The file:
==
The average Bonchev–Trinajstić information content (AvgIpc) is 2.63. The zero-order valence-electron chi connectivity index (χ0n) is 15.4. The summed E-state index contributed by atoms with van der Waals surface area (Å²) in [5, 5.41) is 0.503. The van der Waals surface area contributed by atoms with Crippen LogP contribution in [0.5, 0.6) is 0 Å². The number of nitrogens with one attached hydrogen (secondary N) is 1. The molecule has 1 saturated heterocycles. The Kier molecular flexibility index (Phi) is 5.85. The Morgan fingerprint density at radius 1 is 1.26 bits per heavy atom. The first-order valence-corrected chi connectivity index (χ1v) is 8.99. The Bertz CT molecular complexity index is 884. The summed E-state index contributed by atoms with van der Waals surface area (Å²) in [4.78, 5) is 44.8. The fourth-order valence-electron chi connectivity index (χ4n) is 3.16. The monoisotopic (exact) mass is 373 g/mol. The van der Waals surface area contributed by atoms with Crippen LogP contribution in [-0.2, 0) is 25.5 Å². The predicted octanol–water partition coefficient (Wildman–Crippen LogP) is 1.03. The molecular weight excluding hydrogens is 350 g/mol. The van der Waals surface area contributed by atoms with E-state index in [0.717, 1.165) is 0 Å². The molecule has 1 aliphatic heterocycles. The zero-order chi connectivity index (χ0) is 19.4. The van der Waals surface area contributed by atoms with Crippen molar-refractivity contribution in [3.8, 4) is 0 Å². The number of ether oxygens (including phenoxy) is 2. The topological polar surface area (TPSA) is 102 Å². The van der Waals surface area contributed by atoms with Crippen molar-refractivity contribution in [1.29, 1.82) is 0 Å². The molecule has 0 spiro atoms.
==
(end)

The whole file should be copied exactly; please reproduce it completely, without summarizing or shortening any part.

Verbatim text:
The average Bonchev–Trinajstić information content (AvgIpc) is 2.63. The zero-order valence-electron chi connectivity index (χ0n) is 15.4. The summed E-state index contributed by atoms with van der Waals surface area (Å²) in [5, 5.41) is 0.503. The van der Waals surface area contributed by atoms with Crippen LogP contribution in [0.5, 0.6) is 0 Å². The number of nitrogens with one attached hydrogen (secondary N) is 1. The molecule has 1 saturated heterocycles. The Kier molecular flexibility index (Phi) is 5.85. The Morgan fingerprint density at radius 1 is 1.26 bits per heavy atom. The first-order valence-corrected chi connectivity index (χ1v) is 8.99. The Bertz CT molecular complexity index is 884. The summed E-state index contributed by atoms with van der Waals surface area (Å²) in [4.78, 5) is 44.8. The fourth-order valence-electron chi connectivity index (χ4n) is 3.16. The monoisotopic (exact) mass is 373 g/mol. The van der Waals surface area contributed by atoms with Crippen LogP contribution in [-0.2, 0) is 25.5 Å². The predicted octanol–water partition coefficient (Wildman–Crippen LogP) is 1.03. The molecular weight excluding hydrogens is 350 g/mol. The van der Waals surface area contributed by atoms with E-state index in [0.717, 1.165) is 0 Å². The molecule has 1 aliphatic heterocycles. The zero-order chi connectivity index (χ0) is 19.4. The van der Waals surface area contributed by atoms with Crippen molar-refractivity contribution in [3.8, 4) is 0 Å². The number of ether oxygens (including phenoxy) is 2. The topological polar surface area (TPSA) is 102 Å². The van der Waals surface area contributed by atoms with Crippen molar-refractivity contribution in [1.29, 1.82) is 0 Å². The molecule has 0 spiro atoms.